Written by Brad James June 12, 2019 /Sports News – Local Oliver Dunn Named To the 2019 ABCA/Rawlings West All-Region Team Tags: 2019 MLB Draft/New York Yankees/Oliver Dunn/Utah Baseball FacebookTwitterLinkedInEmailSALT LAKE CITY-Wednesday, University of Utah baseball infielder Oliver Dunn earned another postseason award as he was named to the 2019 ABCA/Rawlings West All-Region second team.Dunn, who completed his junior season, was also drafted 345th overall (11th round) in the MLB Draft by the New York Yankees, last week.Dunn led the Utes in 11 offensive categories and hit .366 on the season with 71 hits, 45 runs scored, 22 doubles and four triples.The durable Dunn started all 49 games for the Utes last season and started 117 consecutive games as well as 153 of 155 games in his collegiate career.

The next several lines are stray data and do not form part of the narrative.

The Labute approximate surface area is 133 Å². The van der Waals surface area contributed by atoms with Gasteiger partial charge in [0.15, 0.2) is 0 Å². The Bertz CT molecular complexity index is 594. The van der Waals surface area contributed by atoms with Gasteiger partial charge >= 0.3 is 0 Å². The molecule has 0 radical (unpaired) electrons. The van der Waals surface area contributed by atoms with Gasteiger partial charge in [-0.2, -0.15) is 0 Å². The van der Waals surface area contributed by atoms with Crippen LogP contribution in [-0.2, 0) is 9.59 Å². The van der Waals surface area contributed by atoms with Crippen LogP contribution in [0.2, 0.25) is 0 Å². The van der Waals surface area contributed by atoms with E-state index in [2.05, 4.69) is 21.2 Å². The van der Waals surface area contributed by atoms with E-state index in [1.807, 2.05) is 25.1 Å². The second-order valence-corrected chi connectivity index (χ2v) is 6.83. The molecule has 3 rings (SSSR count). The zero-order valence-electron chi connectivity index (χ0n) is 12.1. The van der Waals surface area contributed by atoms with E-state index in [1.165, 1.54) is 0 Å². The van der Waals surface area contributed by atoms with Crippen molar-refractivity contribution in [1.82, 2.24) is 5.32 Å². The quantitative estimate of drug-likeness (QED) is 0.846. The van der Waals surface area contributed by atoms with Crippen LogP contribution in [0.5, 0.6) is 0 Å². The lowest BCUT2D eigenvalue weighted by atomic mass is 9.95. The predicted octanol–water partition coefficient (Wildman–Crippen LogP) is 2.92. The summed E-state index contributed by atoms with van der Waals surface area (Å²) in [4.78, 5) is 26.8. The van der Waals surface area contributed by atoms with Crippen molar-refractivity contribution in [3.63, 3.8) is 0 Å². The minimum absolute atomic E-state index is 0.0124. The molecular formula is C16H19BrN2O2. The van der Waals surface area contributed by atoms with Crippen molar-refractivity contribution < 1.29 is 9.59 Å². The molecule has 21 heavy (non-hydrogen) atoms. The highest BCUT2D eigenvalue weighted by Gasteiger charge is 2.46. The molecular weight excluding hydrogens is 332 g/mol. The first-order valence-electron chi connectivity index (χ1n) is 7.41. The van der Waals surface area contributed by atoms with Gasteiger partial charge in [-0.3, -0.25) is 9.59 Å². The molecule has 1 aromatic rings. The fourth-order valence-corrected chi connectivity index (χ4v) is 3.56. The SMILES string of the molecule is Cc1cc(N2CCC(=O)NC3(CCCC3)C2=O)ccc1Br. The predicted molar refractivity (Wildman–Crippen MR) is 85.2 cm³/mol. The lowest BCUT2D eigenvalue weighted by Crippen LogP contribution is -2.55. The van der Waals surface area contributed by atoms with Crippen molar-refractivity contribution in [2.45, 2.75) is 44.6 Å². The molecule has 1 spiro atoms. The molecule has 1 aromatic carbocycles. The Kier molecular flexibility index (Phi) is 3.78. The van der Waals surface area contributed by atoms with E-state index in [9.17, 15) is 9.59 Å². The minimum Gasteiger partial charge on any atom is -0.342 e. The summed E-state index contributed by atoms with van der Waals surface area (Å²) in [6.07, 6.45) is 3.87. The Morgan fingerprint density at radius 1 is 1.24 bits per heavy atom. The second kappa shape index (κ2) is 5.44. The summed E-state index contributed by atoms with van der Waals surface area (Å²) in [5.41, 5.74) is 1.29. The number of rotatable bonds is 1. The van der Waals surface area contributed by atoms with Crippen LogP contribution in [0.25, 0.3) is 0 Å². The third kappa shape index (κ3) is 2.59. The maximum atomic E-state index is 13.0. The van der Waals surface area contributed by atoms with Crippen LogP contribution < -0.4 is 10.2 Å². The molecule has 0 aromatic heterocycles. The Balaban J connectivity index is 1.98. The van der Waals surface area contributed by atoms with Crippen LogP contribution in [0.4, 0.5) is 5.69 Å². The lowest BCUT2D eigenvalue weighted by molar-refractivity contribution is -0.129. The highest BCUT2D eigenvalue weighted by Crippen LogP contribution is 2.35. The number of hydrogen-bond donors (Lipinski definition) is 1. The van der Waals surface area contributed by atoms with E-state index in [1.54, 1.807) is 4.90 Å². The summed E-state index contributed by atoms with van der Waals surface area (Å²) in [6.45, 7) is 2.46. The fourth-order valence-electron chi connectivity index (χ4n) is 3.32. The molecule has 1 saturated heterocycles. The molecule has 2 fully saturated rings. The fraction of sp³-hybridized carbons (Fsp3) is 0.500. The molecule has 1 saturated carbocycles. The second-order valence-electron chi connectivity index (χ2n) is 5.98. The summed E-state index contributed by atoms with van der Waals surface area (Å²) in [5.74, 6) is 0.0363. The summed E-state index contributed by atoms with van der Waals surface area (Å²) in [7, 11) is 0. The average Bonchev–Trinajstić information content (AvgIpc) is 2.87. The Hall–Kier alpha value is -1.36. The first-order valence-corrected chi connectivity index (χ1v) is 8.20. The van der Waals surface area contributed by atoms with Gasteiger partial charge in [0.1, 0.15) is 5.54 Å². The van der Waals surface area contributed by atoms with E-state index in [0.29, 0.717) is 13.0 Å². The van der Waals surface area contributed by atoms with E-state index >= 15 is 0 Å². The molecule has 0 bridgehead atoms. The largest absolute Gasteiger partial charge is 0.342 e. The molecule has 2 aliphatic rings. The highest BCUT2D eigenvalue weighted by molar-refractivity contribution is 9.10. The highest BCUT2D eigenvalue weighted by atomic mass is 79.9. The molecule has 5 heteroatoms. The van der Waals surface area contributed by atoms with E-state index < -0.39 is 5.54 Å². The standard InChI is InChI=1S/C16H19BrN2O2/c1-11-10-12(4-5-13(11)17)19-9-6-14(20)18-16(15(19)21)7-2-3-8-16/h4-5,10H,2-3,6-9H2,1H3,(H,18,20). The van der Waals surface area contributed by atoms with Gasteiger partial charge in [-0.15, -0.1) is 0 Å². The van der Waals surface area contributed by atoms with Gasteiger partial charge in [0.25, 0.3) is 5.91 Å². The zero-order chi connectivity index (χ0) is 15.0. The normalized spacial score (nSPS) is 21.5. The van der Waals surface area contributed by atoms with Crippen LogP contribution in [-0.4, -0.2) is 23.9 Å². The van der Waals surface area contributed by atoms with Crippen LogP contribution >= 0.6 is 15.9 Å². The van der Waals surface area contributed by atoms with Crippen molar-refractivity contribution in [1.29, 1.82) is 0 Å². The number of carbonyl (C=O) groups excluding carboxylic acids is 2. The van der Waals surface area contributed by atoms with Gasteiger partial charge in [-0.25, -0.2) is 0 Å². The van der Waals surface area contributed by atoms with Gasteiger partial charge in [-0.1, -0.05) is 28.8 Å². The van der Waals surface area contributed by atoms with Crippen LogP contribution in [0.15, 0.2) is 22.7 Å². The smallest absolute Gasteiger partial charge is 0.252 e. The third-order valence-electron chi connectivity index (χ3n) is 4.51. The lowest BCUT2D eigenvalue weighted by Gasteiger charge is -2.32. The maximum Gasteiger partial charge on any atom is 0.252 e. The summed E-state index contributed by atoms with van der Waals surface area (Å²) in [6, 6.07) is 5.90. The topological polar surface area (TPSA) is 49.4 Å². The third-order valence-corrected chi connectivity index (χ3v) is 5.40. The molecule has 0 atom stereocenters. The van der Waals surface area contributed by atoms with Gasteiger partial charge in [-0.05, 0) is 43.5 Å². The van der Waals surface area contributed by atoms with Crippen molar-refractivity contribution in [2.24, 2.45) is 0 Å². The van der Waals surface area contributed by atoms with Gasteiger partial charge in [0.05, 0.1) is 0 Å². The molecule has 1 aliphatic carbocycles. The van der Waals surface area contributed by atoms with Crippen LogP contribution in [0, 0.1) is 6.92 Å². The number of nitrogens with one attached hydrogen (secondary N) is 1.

FacebookTwitterCopy LinkEmail The University Of Southern Indiana Softball Team Will Be Remembered Forever.The Screaming Eagles are back in Evansville after winning their first-ever NCAA title in Salem, Virginia on Monday.The team was greeted by hundreds of fans at the Physical Activities Center on campus, as they arrived in style escorted by fire trucks and local police.Mayor Lloyd Winnecke was one of several government officials in attendance. He declared May 30 USI National Championship Day.This year’s softball team is the first college softball program in Indiana history to win a national title.